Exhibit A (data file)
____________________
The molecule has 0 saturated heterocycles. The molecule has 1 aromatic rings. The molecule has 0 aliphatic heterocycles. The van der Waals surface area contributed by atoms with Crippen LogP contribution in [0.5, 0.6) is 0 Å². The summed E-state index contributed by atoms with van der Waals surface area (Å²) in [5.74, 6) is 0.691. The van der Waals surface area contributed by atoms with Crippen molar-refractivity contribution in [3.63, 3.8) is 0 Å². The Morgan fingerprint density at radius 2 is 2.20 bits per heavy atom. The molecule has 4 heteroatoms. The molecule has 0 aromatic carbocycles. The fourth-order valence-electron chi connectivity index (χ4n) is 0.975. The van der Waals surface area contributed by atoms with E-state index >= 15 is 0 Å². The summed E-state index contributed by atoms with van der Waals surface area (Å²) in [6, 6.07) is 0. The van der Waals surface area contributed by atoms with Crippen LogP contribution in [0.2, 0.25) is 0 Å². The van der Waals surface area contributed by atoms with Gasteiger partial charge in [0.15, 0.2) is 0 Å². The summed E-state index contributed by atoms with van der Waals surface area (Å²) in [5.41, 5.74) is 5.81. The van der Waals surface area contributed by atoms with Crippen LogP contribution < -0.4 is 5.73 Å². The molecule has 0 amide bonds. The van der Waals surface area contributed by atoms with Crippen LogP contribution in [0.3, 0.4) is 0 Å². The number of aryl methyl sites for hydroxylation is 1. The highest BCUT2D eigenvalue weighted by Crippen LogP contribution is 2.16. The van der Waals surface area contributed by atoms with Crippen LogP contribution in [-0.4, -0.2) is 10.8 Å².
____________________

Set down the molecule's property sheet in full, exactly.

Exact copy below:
The molecule has 0 saturated heterocycles. The molecule has 1 aromatic rings. The molecule has 0 aliphatic heterocycles. The van der Waals surface area contributed by atoms with Crippen LogP contribution in [0.5, 0.6) is 0 Å². The summed E-state index contributed by atoms with van der Waals surface area (Å²) in [5.74, 6) is 0.691. The van der Waals surface area contributed by atoms with Crippen molar-refractivity contribution in [3.63, 3.8) is 0 Å². The Morgan fingerprint density at radius 2 is 2.20 bits per heavy atom. The molecule has 4 heteroatoms. The molecule has 0 aromatic carbocycles. The fourth-order valence-electron chi connectivity index (χ4n) is 0.975. The van der Waals surface area contributed by atoms with E-state index >= 15 is 0 Å². The summed E-state index contributed by atoms with van der Waals surface area (Å²) in [6, 6.07) is 0. The van der Waals surface area contributed by atoms with Crippen LogP contribution in [0.2, 0.25) is 0 Å². The van der Waals surface area contributed by atoms with Gasteiger partial charge in [0.15, 0.2) is 0 Å². The summed E-state index contributed by atoms with van der Waals surface area (Å²) in [5.41, 5.74) is 5.81. The van der Waals surface area contributed by atoms with Crippen LogP contribution < -0.4 is 5.73 Å². The molecule has 0 amide bonds. The van der Waals surface area contributed by atoms with Crippen LogP contribution in [0.3, 0.4) is 0 Å². The number of aryl methyl sites for hydroxylation is 1. The highest BCUT2D eigenvalue weighted by Crippen LogP contribution is 2.16. The van der Waals surface area contributed by atoms with Crippen LogP contribution in [-0.4, -0.2) is 10.8 Å².